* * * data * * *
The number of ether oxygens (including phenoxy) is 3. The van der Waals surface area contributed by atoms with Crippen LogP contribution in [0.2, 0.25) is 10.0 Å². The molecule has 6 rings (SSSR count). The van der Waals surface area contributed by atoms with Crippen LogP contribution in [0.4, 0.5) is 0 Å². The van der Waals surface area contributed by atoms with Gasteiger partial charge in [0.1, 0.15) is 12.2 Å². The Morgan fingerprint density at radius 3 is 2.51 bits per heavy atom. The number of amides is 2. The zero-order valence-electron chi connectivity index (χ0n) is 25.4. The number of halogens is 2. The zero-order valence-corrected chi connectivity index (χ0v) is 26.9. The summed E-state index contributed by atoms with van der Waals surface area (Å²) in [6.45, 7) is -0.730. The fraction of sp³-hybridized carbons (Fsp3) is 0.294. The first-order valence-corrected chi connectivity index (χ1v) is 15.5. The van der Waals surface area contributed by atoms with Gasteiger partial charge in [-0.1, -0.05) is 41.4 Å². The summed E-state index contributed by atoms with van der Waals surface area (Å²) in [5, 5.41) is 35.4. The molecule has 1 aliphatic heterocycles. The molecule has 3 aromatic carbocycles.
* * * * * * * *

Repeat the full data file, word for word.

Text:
The number of ether oxygens (including phenoxy) is 3. The van der Waals surface area contributed by atoms with Crippen LogP contribution in [0.2, 0.25) is 10.0 Å². The molecule has 6 rings (SSSR count). The van der Waals surface area contributed by atoms with Crippen LogP contribution in [0.4, 0.5) is 0 Å². The van der Waals surface area contributed by atoms with Gasteiger partial charge in [0.1, 0.15) is 12.2 Å². The Morgan fingerprint density at radius 3 is 2.51 bits per heavy atom. The number of amides is 2. The zero-order valence-electron chi connectivity index (χ0n) is 25.4. The number of halogens is 2. The zero-order valence-corrected chi connectivity index (χ0v) is 26.9. The summed E-state index contributed by atoms with van der Waals surface area (Å²) in [6.45, 7) is -0.730. The fraction of sp³-hybridized carbons (Fsp3) is 0.294. The first-order valence-corrected chi connectivity index (χ1v) is 15.5. The van der Waals surface area contributed by atoms with Gasteiger partial charge in [-0.1, -0.05) is 41.4 Å². The summed E-state index contributed by atoms with van der Waals surface area (Å²) in [5, 5.41) is 35.4. The molecule has 1 aliphatic heterocycles. The molecule has 3 aromatic carbocycles.